The United States was joined by several countries on Thursday for a virtual ceremony to celebrate the signing of the Geneva Consensus Declaration on Promoting Women’s Health and Strengthening the Family. Co-sponsors of the declaration are the United States, Brazil, Egypt, Hungary, Indonesia, and Uganda. The Declaration currently has 32 signers and remains open, should more countries choose to sign on. Some countries who have already signed in agreement include Belarus, Burkina Faso, Cameroon, Democratic Republic of the Congo, Haiti, Iraq, Kenya, Poland, Sudan, and Saudi Arabia.
The Declaration intends to affirm and strengthen four major goals in international women’s health, including: “better health for women, the preservation of human life, strengthening of family as the foundational unit of society, and protecting every nation’s national sovereignty in global politics.” As part of attaining these pillars, the Declaration holds that “it is the sovereign right of every nation to make their own laws in regard to abortion, absent external pressure,” according to the Department of Health and Human Services. This comes as a significant step given the many external pro-abortion pressures often put upon historically and predominantly pro-life nations.
The Declaration also reaffirms “the inherent ‘dignity and worth of the human person,’ that ‘every human being has the inherent right to life,’ and the commitment ‘to enable women to go safely through pregnancy and childbirth and provide couples with the best chance of having a healthy infant.’” Additionally, the Declaration emphasizes that “in no case should abortion be promoted as a method of family planning” and that “the child… needs special safeguards and care… before as well as after birth.”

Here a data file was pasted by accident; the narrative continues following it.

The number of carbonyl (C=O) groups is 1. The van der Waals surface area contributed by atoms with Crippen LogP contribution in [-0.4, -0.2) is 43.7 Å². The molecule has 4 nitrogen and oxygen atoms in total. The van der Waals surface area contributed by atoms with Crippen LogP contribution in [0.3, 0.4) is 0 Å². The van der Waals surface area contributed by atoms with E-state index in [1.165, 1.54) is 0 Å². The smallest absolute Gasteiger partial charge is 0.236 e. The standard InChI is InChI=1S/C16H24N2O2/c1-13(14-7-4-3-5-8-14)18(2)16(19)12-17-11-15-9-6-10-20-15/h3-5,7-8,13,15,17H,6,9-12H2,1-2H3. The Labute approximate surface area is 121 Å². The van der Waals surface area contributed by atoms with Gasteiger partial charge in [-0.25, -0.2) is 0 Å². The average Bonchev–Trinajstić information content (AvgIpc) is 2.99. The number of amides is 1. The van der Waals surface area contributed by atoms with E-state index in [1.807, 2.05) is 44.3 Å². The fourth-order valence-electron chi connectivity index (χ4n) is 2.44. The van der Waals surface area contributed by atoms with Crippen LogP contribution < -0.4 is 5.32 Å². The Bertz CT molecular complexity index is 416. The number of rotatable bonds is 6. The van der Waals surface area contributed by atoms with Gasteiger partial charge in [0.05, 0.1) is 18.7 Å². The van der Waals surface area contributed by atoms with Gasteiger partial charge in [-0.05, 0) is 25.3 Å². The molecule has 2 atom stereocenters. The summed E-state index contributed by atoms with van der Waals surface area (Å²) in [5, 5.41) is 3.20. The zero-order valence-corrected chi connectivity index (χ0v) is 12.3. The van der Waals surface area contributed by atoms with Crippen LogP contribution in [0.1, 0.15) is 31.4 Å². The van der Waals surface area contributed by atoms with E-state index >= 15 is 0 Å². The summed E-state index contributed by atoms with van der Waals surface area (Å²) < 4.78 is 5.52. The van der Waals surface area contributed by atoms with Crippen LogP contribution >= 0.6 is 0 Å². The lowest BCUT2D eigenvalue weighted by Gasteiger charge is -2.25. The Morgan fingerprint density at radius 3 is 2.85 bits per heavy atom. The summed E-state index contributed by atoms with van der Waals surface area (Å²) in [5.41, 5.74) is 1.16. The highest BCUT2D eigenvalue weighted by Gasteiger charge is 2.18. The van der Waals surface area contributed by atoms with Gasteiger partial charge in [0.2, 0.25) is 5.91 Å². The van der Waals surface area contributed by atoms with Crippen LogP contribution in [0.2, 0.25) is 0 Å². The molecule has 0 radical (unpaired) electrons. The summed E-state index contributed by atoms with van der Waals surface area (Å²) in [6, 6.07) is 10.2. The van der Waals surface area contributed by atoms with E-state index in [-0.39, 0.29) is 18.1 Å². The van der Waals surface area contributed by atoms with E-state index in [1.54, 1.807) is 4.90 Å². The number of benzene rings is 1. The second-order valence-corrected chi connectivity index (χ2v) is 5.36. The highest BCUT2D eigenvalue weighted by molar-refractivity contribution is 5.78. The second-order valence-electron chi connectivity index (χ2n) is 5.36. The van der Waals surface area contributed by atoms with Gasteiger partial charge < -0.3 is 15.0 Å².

At the Declaration’s virtual signing ceremony, U.S. Secretary of State Mike Pompeo stated, “At its very core, the Declaration protects women’s health, defends the unborn, and reiterates the vital importance of the family as the foundation of society. The Declaration restates that there is no international right to an abortion. It goes even further, affirming that every country has its own sovereign right to determine its own laws with respect to abortion….”
The statements of the Declaration reflect the United States’ Protecting Life in Global Health Policy, which guides U.S. dealings with the World Health Organization and the United Nations and abides by the same pillars as the four goals of the Declaration (listed above).
As part of attaining these international improvements for women and children, the nations on the Declaration commit to working together to “ensure the full enjoyment of all human rights and equal opportunity for women.” Significantly, the Declaration also vows to “reaffirm that there is no international right to abortion, nor any international obligation on the part of States to finance or facilitate abortion,” a tenet “ consistent with the long-standing international consensus that each nation has the sovereign right to implement programs and activities consistent with their laws and policies.”
The Department of Health and Human Services states the Declaration “charts a positive way forward for accelerating progress on achieving this end.”
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